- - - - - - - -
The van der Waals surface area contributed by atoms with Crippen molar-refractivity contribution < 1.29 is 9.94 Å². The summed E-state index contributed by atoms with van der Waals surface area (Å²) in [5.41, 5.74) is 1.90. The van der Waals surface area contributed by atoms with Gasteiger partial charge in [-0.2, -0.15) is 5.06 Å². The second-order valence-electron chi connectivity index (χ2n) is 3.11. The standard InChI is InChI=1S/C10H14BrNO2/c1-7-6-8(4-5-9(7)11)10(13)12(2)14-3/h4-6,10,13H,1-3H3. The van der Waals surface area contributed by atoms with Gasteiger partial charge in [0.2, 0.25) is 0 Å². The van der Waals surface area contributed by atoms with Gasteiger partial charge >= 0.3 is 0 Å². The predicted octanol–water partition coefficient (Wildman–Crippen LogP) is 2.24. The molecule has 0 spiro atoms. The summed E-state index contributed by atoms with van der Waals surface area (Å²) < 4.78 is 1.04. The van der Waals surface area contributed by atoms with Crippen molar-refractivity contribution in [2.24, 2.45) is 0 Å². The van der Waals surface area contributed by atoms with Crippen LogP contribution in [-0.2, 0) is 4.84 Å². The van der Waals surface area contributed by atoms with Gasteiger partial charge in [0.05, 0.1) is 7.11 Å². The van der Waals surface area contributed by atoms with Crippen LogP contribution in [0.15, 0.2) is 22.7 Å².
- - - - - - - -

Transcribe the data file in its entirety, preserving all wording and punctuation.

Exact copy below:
The van der Waals surface area contributed by atoms with Crippen molar-refractivity contribution < 1.29 is 9.94 Å². The summed E-state index contributed by atoms with van der Waals surface area (Å²) in [5.41, 5.74) is 1.90. The van der Waals surface area contributed by atoms with Gasteiger partial charge in [-0.2, -0.15) is 5.06 Å². The second-order valence-electron chi connectivity index (χ2n) is 3.11. The standard InChI is InChI=1S/C10H14BrNO2/c1-7-6-8(4-5-9(7)11)10(13)12(2)14-3/h4-6,10,13H,1-3H3. The van der Waals surface area contributed by atoms with Gasteiger partial charge in [0.2, 0.25) is 0 Å². The van der Waals surface area contributed by atoms with Gasteiger partial charge >= 0.3 is 0 Å². The predicted octanol–water partition coefficient (Wildman–Crippen LogP) is 2.24. The molecule has 0 spiro atoms. The summed E-state index contributed by atoms with van der Waals surface area (Å²) < 4.78 is 1.04. The van der Waals surface area contributed by atoms with Crippen molar-refractivity contribution in [2.24, 2.45) is 0 Å². The van der Waals surface area contributed by atoms with Crippen LogP contribution in [-0.2, 0) is 4.84 Å². The van der Waals surface area contributed by atoms with Gasteiger partial charge in [0.05, 0.1) is 7.11 Å². The van der Waals surface area contributed by atoms with Crippen LogP contribution in [0.15, 0.2) is 22.7 Å².